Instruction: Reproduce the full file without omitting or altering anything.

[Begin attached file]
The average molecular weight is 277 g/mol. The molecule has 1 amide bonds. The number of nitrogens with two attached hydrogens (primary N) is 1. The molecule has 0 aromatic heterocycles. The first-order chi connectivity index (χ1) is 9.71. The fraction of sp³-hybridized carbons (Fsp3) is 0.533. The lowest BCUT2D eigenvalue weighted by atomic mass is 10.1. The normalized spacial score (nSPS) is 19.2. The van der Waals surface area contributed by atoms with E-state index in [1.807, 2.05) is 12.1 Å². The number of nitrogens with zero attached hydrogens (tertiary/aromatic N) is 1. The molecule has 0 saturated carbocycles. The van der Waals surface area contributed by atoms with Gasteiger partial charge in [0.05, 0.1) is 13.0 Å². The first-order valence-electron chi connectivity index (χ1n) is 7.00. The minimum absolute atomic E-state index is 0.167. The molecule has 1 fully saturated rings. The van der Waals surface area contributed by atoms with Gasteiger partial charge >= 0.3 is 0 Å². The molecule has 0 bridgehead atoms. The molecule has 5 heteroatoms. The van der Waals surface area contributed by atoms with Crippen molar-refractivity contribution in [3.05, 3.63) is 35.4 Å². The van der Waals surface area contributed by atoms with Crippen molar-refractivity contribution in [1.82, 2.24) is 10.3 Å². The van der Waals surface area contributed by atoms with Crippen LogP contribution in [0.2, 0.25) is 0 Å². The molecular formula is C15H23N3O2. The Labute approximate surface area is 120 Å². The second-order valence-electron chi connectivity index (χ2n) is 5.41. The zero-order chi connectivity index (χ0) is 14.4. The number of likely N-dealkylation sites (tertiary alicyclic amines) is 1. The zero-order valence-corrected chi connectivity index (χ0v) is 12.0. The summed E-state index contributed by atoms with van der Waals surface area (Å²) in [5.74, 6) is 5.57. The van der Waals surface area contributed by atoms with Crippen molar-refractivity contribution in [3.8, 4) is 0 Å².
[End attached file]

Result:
The average molecular weight is 277 g/mol. The molecule has 1 amide bonds. The number of nitrogens with two attached hydrogens (primary N) is 1. The molecule has 0 aromatic heterocycles. The first-order chi connectivity index (χ1) is 9.71. The fraction of sp³-hybridized carbons (Fsp3) is 0.533. The lowest BCUT2D eigenvalue weighted by atomic mass is 10.1. The normalized spacial score (nSPS) is 19.2. The van der Waals surface area contributed by atoms with E-state index in [1.807, 2.05) is 12.1 Å². The number of nitrogens with zero attached hydrogens (tertiary/aromatic N) is 1. The molecule has 0 saturated carbocycles. The van der Waals surface area contributed by atoms with Gasteiger partial charge in [0.05, 0.1) is 13.0 Å². The first-order valence-electron chi connectivity index (χ1n) is 7.00. The minimum absolute atomic E-state index is 0.167. The molecule has 1 fully saturated rings. The van der Waals surface area contributed by atoms with Gasteiger partial charge >= 0.3 is 0 Å². The molecule has 0 bridgehead atoms. The molecule has 5 heteroatoms. The van der Waals surface area contributed by atoms with Crippen molar-refractivity contribution in [3.05, 3.63) is 35.4 Å². The van der Waals surface area contributed by atoms with Crippen molar-refractivity contribution in [1.82, 2.24) is 10.3 Å². The van der Waals surface area contributed by atoms with Crippen LogP contribution in [0.2, 0.25) is 0 Å². The molecular formula is C15H23N3O2. The Labute approximate surface area is 120 Å². The second-order valence-electron chi connectivity index (χ2n) is 5.41. The zero-order chi connectivity index (χ0) is 14.4. The number of likely N-dealkylation sites (tertiary alicyclic amines) is 1. The zero-order valence-corrected chi connectivity index (χ0v) is 12.0. The summed E-state index contributed by atoms with van der Waals surface area (Å²) in [5.74, 6) is 5.57. The van der Waals surface area contributed by atoms with Crippen molar-refractivity contribution in [3.8, 4) is 0 Å².